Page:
5 nutritional goals that lead to healthy living

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If you discover that good nutrition does more than just helping you to maintain a healthy weight, would it surprise you? It shouldn’t, but even if it does, it is time you knew that having nutritional goals can:

  • Boost your energy levels
  • Reduce the risk of developing diabetes, osteoporosis, various cancers, and cardiovascular diseases
  • Increase the speed of recovery from an illness or injury
  • Lower your blood pressure and cholesterol
  • Boost immunity levels
  • Improve your well-being

Does that sound too good? Does it make you want to develop your own nutritional goals? The following tips may help:

1.     Go for starchy as opposed to sugary carbs and fats

Sugary carbs are those that you can find in most sweet things. Consuming them in large quantities can have harmful consequences. Therefore, if you fill up more on starchy carbohydrates from wholegrain sources, you can feel full for longer. Some examples include potatoes with skins, rice, bread, pasta, and cereals.

When sitting down to one of the main meals of the day, try to include a starchy food at a minimum. Don’t think that these foods are calorific – they are – but much less than fats! In terms of calories, a gram of carbs has less than half the calories than a similar weight of fat!

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2.     Experiment to expand nutritional benefits

When trying to eat healthily, we prefer to stick to familiar dishes. Such foods are usually easy to prepare and not time-consuming. However, restricting yourself to a few go-to options can be a bad thing in the long run. For one, you are bound to become bored with eating the same thing. You don’twant that to happen because it could potentially send you on an eating spree!

Secondly, when you limit the kind of foods you eat on a regular basis, you are also restricting the types of nutrients that you gain from them. You may be missing out on various antioxidants, vitamins, and minerals that our body greatly benefits from.  The source of these nutrients happens to be many fruits, vegetables, nuts, grains, and oils available to us.

3.     Go for nutrient-big rather than big on bulk foods

This is an extrapolation of the preceding point. If you can find a variety of foods that are rich in various kinds of nutrients, you should preferably eat them. Choose them over something that is low on calories and has a smaller variety of nutrients.

4.     Get SMART

To begin living a heart-healthier lifestyle, you will need to do more than just having nutritional goals. You’d need to have SMART goals. What are these? SMART is an acronym for:

Specific, which encourages the person making the goals to be as specific as they can. Instead of planning to walk more, you should specifically go on for 20 or 30 minutes – or longer – in your schedule.

Measurable, which indicates that your goals should be quantifiable or else you won’t know how much progress you have made. For instance, mark the days on your calendar when you will be skipping dessert.

Attainable points out that your goals should be divided into smaller ones. Each time you achieve the latter, you find yourself getting closer to the former. Walking 20 minutes every day might not be practical for someone who is also holding down two jobs. But if you set yourself up like that, you will feel as if you’ve failed.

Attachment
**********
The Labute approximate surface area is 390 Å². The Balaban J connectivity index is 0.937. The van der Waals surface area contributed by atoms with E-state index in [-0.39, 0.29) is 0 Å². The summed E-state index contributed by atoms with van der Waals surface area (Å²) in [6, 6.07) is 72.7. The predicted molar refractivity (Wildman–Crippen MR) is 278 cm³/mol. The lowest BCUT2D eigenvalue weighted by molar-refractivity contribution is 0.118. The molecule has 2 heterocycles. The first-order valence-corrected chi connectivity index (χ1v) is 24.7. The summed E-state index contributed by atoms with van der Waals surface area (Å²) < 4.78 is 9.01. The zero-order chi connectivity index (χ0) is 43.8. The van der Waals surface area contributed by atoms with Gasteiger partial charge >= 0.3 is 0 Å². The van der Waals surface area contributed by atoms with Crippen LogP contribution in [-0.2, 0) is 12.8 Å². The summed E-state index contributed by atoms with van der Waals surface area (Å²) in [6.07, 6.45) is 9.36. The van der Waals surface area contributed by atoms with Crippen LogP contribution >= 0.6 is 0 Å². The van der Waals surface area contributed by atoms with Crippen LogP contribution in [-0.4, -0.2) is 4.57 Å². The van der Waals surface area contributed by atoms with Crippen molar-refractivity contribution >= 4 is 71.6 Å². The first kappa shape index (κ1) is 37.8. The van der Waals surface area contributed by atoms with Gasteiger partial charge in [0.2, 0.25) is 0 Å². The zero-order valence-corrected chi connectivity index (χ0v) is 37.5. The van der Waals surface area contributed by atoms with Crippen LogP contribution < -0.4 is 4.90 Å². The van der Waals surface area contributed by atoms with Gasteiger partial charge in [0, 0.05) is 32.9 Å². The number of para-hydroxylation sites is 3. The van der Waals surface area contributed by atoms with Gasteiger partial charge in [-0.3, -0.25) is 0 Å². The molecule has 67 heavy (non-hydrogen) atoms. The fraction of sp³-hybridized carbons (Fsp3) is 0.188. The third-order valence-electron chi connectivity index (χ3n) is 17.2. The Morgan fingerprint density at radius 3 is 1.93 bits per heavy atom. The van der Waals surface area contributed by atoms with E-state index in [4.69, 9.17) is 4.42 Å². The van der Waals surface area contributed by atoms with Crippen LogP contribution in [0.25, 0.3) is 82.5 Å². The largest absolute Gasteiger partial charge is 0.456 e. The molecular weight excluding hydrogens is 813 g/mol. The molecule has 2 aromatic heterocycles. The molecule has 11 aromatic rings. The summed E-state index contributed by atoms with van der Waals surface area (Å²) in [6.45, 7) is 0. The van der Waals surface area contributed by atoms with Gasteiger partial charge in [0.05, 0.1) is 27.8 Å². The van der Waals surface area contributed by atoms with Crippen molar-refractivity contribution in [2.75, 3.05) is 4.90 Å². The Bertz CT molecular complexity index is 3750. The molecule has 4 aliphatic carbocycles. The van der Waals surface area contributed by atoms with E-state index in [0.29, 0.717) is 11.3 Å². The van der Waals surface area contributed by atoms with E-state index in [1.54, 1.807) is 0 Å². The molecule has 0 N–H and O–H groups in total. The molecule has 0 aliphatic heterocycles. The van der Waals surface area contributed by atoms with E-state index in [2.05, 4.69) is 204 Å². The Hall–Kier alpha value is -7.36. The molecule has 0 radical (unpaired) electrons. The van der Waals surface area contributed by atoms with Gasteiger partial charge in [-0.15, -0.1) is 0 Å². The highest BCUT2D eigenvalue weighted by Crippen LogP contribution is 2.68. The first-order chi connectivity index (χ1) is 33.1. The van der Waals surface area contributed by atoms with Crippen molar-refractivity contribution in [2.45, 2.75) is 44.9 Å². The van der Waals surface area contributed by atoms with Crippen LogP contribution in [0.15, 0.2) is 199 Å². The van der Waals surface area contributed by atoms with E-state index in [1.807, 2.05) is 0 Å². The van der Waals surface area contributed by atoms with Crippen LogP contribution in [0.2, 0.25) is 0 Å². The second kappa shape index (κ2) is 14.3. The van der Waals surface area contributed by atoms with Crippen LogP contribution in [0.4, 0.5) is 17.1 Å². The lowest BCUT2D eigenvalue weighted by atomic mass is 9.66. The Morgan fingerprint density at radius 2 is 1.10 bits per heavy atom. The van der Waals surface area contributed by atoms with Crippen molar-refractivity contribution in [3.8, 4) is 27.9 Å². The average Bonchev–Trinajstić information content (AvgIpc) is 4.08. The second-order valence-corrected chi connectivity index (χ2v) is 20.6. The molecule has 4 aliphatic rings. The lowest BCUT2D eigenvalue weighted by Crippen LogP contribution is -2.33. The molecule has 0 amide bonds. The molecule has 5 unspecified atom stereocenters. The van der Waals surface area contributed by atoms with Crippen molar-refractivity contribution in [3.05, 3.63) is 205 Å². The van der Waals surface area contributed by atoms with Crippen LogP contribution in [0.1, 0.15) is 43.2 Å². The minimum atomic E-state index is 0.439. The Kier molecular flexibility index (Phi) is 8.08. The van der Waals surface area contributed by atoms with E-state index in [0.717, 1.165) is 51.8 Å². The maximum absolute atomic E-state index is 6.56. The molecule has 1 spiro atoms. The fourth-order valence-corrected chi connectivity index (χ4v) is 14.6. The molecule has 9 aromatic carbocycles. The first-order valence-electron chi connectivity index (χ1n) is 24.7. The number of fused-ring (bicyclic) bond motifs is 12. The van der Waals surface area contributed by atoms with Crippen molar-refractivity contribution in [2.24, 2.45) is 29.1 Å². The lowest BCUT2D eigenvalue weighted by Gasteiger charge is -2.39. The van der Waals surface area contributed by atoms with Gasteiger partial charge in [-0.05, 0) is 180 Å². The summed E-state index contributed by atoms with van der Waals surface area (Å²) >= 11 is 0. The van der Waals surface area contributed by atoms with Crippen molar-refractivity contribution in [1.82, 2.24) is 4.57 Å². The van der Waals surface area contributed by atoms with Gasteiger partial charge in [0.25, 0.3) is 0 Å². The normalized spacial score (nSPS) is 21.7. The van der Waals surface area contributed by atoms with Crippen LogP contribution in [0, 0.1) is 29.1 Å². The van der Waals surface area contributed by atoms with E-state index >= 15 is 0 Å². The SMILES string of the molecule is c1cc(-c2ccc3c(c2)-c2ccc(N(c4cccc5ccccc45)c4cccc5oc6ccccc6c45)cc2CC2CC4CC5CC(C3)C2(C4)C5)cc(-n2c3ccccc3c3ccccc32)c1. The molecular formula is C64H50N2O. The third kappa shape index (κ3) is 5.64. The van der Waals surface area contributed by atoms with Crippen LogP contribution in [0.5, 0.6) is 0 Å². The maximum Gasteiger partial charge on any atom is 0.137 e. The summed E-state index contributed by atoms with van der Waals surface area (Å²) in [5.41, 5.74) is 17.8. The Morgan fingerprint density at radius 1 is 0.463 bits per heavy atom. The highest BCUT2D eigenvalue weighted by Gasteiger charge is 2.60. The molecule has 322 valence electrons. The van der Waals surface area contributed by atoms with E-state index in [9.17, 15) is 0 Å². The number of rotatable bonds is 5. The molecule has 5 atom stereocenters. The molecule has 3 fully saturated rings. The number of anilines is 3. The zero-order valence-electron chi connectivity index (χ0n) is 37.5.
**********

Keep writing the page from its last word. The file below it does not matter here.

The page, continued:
Realistic is an extension of the previous point. You should have realistic goals. Instead of thinking you will always skip desserts, you may end up not skipping desserts at all.

Time-Oriented reminds us that there should be a timeframe within which we should complete our goals. Begin by choosing a short duration. For instance, you will walk for 20 minutes for a month.

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5.     Put in as much hard work to maintain your new routine as you did developing/adopting it

It is relatively easy to plan the changes that we are going to make in our lives for a healthy future. We get caught in the enthusiasm and the excitement of something new to do initially. Later though, the fervor may wear off, and when that happens, we can fall back into our bad habits almost too easily. After all, we spent a long time cultivating those bad ones. Expecting yourself to just give up lifelong behaviors will only end in failure.

It is best to understand that the commitment to healthy living needs to be more than just a one-time thing. Once you realize that, you can take the following measures to ensure that you remain committed to your new, healthier lifestyle:

Be prepared to be caught unprepared

When you know that you will be facing setbacks, you can plan for them. For example, you might have planned to get your wholegrain bread, but suddenly it begins to rain. You can’t go out when it is pouring, and you can’t make the recipe without bread. But what you can do is have some alternate recipes at hand that won’t require bread!

Trash talk yourself

Okay, not literally. But revisiting your goals every once in a while can be a good chance for expanding them. For example, now you have become comfortable and feel full with two slices of bread or a helping of mashed potatoes at dinner. So, it is time to decrease the portion size further. Similarly, when your limited refined carbs intake is a done deal, you can move on to limiting your saturated fat intake as well.

Finally, we have saved the most useful piece of advice for last. When choosing nutritional goals, we’d advise you to just pick one goal initially. Keep at it for at least a month. As soon as you turn that goal into a habit, you can then choose another one. Once you have mastered that one too, just keep going. This way you are more likely to stick to your goals, instead of abandoning them halfway through!